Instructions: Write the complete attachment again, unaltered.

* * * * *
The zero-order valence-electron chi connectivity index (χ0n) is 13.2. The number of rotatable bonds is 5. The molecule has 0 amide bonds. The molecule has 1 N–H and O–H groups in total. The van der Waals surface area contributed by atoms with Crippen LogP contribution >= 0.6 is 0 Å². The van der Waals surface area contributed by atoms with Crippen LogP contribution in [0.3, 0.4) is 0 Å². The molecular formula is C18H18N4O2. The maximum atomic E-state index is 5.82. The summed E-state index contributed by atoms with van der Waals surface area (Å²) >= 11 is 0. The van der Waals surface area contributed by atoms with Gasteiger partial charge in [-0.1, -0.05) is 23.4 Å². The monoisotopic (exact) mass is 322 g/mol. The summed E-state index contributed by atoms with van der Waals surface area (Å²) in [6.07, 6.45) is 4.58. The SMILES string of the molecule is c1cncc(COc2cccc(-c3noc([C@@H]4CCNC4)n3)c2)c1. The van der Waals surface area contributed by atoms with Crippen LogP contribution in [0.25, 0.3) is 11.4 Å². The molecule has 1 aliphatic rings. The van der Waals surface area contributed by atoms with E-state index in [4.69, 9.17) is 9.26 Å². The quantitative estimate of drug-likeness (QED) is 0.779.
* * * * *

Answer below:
The zero-order valence-electron chi connectivity index (χ0n) is 13.2. The number of rotatable bonds is 5. The molecule has 0 amide bonds. The molecule has 1 N–H and O–H groups in total. The van der Waals surface area contributed by atoms with Crippen LogP contribution >= 0.6 is 0 Å². The van der Waals surface area contributed by atoms with Crippen LogP contribution in [0.3, 0.4) is 0 Å². The molecular formula is C18H18N4O2. The maximum atomic E-state index is 5.82. The summed E-state index contributed by atoms with van der Waals surface area (Å²) >= 11 is 0. The van der Waals surface area contributed by atoms with Gasteiger partial charge in [-0.1, -0.05) is 23.4 Å². The monoisotopic (exact) mass is 322 g/mol. The summed E-state index contributed by atoms with van der Waals surface area (Å²) in [6.07, 6.45) is 4.58. The SMILES string of the molecule is c1cncc(COc2cccc(-c3noc([C@@H]4CCNC4)n3)c2)c1. The van der Waals surface area contributed by atoms with Crippen LogP contribution in [0.25, 0.3) is 11.4 Å². The molecule has 1 aliphatic rings. The van der Waals surface area contributed by atoms with E-state index in [4.69, 9.17) is 9.26 Å². The quantitative estimate of drug-likeness (QED) is 0.779.